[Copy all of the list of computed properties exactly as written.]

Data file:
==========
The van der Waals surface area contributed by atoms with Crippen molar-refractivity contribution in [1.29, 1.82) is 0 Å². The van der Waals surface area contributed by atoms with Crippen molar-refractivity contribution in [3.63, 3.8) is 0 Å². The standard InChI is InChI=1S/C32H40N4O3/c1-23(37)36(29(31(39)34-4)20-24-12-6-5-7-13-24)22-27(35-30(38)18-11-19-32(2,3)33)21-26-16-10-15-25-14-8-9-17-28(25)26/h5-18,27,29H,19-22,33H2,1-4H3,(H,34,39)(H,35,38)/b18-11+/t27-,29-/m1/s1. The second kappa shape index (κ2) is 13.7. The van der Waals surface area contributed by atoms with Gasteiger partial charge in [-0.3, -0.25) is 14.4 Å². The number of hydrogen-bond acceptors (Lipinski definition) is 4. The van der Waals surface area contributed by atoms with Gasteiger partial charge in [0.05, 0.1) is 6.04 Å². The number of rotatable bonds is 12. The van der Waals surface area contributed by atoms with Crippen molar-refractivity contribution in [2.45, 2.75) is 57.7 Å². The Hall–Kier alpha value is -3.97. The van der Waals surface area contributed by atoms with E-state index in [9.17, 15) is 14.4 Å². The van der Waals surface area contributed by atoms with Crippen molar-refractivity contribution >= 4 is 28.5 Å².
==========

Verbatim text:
The van der Waals surface area contributed by atoms with Crippen molar-refractivity contribution in [1.29, 1.82) is 0 Å². The van der Waals surface area contributed by atoms with Crippen molar-refractivity contribution in [3.63, 3.8) is 0 Å². The standard InChI is InChI=1S/C32H40N4O3/c1-23(37)36(29(31(39)34-4)20-24-12-6-5-7-13-24)22-27(35-30(38)18-11-19-32(2,3)33)21-26-16-10-15-25-14-8-9-17-28(25)26/h5-18,27,29H,19-22,33H2,1-4H3,(H,34,39)(H,35,38)/b18-11+/t27-,29-/m1/s1. The second kappa shape index (κ2) is 13.7. The van der Waals surface area contributed by atoms with Gasteiger partial charge in [-0.3, -0.25) is 14.4 Å². The number of hydrogen-bond acceptors (Lipinski definition) is 4. The van der Waals surface area contributed by atoms with Gasteiger partial charge in [0.05, 0.1) is 6.04 Å². The number of rotatable bonds is 12. The van der Waals surface area contributed by atoms with Crippen molar-refractivity contribution in [2.45, 2.75) is 57.7 Å². The Hall–Kier alpha value is -3.97. The van der Waals surface area contributed by atoms with E-state index in [9.17, 15) is 14.4 Å². The van der Waals surface area contributed by atoms with Crippen molar-refractivity contribution >= 4 is 28.5 Å².